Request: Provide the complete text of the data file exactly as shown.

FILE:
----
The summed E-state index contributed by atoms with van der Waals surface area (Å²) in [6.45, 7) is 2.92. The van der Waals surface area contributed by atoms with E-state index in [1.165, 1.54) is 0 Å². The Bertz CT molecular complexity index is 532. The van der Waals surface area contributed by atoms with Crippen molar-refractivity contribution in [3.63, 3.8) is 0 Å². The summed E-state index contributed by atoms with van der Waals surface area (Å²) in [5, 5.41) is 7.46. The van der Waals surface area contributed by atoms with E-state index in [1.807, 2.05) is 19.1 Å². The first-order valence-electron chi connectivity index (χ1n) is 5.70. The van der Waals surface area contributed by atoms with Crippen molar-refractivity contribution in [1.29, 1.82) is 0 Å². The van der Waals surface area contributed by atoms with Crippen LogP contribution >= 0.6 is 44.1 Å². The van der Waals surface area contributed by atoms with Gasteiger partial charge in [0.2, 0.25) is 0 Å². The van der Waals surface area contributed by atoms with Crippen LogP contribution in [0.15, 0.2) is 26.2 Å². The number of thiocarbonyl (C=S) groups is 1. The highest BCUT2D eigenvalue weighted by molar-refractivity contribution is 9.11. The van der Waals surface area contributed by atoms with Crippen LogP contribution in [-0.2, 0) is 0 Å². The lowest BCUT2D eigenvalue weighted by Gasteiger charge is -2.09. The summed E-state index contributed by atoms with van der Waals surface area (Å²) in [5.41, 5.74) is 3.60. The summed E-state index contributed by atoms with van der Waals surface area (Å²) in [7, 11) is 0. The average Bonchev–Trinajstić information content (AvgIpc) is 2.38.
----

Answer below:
The summed E-state index contributed by atoms with van der Waals surface area (Å²) in [6.45, 7) is 2.92. The van der Waals surface area contributed by atoms with E-state index in [1.165, 1.54) is 0 Å². The Bertz CT molecular complexity index is 532. The van der Waals surface area contributed by atoms with Crippen molar-refractivity contribution in [3.63, 3.8) is 0 Å². The summed E-state index contributed by atoms with van der Waals surface area (Å²) in [5, 5.41) is 7.46. The van der Waals surface area contributed by atoms with E-state index in [1.807, 2.05) is 19.1 Å². The first-order valence-electron chi connectivity index (χ1n) is 5.70. The van der Waals surface area contributed by atoms with Crippen molar-refractivity contribution in [1.29, 1.82) is 0 Å². The van der Waals surface area contributed by atoms with Crippen LogP contribution >= 0.6 is 44.1 Å². The van der Waals surface area contributed by atoms with Gasteiger partial charge in [0.2, 0.25) is 0 Å². The van der Waals surface area contributed by atoms with Crippen LogP contribution in [0.15, 0.2) is 26.2 Å². The number of thiocarbonyl (C=S) groups is 1. The highest BCUT2D eigenvalue weighted by molar-refractivity contribution is 9.11. The van der Waals surface area contributed by atoms with Crippen LogP contribution in [-0.2, 0) is 0 Å². The lowest BCUT2D eigenvalue weighted by Gasteiger charge is -2.09. The summed E-state index contributed by atoms with van der Waals surface area (Å²) in [5.41, 5.74) is 3.60. The summed E-state index contributed by atoms with van der Waals surface area (Å²) in [7, 11) is 0. The average Bonchev–Trinajstić information content (AvgIpc) is 2.38.